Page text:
I know I am missing more motivators than I’ve named, but I think there is a bit of each of these going on in our “Why.” I clearly favor some over others, and different reasons take the lead at various times and events. For the Goggins Challenge, one really stood out for me–doing something that requires my entire focus. Modern conveniences and technology are fantastic, and I would not want to go back to life without them. But, I think many of us recognize the constant barrage of distractions that accompany this constant connectivity. It is hard to get even a short break from it, and any extended separation is likely to require intentional planning. But, I feel that separation when I am on a long run–even if I’m listening to something. My mindset is different; what I’m doing at that moment is all-consuming–I’m running, a long way, until I’m really tired. I am not answering emails, checking social media, taking calls, writing, working client matters, watching unlimited entertainment options, etc. Just running. Full marathons may provide this singular focus for 31/2 to 4 hours, which is a pretty good block of time. But the Googins Challenge is an even better “focus” opportunity, for a number of reasons. First, it is longer. The event covers 48 hours, and the further into it you get, the less you are able to do anything else. You certainly stop caring about much else. The physical fatigue and sleep deprivation eventually puts you in survival mode. And, that is the second benefit of this format. Trying to just survive sounds dreadful, right? We do everything we can to stay far away from that line. But, adventure seekers and distance athletes know that there is something tremendously satisfying about that mindset. I speculate that our ancestors experienced most of life in survival mode and that modern humans miss it–or at least miss having some of it. I noticed that it didn’t take long before my whole being was dedicated to running a segment, recovering, eating, sleeping and going again. Except for the Instagram launches by Goggins, and sending some photos to our kids, I was never in front of a screen–for two days. How often does that happen? That experience fills something in us that we miss.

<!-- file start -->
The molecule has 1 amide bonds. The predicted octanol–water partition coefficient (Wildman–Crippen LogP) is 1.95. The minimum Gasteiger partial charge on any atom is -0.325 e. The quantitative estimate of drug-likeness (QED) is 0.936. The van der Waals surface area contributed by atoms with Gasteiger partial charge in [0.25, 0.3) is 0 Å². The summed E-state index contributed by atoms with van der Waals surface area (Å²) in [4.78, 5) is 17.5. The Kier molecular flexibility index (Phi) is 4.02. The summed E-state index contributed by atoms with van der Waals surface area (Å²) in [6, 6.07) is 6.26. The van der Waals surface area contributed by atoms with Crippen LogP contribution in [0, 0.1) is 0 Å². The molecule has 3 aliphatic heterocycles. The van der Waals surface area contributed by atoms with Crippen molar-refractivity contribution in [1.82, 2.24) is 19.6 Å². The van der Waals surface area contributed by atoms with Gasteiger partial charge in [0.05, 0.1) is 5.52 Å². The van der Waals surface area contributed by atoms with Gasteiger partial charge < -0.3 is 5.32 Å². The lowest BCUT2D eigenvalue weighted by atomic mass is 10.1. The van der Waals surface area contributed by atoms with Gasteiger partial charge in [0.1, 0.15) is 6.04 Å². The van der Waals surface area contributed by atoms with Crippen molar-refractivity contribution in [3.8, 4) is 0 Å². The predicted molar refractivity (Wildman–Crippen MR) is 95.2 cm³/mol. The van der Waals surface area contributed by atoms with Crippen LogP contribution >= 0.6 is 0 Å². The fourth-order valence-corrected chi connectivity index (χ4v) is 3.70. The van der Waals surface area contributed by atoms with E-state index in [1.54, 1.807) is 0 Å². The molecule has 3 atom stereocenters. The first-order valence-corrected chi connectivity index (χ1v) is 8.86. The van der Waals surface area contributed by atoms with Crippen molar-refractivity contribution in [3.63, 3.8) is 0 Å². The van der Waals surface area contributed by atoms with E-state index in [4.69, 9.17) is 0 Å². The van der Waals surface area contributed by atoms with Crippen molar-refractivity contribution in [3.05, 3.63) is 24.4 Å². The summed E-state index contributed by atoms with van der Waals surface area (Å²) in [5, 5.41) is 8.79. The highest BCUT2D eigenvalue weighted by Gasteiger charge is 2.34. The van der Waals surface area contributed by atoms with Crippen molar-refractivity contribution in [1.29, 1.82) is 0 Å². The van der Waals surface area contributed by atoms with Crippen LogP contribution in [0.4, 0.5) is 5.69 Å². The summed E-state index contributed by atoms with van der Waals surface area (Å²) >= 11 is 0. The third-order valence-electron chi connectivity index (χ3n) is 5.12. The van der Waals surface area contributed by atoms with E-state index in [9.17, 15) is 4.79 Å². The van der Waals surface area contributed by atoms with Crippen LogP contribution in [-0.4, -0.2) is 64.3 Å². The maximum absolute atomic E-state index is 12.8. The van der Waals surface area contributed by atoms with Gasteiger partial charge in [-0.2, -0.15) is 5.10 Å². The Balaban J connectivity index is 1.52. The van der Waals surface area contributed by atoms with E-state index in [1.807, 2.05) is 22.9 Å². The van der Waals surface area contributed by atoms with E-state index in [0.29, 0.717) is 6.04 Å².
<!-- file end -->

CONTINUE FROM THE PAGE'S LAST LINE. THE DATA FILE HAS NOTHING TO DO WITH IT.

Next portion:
We are learning that, while enjoying the benefits of modern life, we must recognize that our bodies and minds are still built to move, eat naturally, be outdoors, and be in the presence of other people, more than our modern lives demand. Now, instead of those wellness needs happening naturally, we have to seek them out–plan them into our lives. I find events like the Goggins Challenge and similar athletic events help satisfy these mental and physical cravings for me and many others. These are some of the possible “Why’s” that keep thousands of participants coming back for more.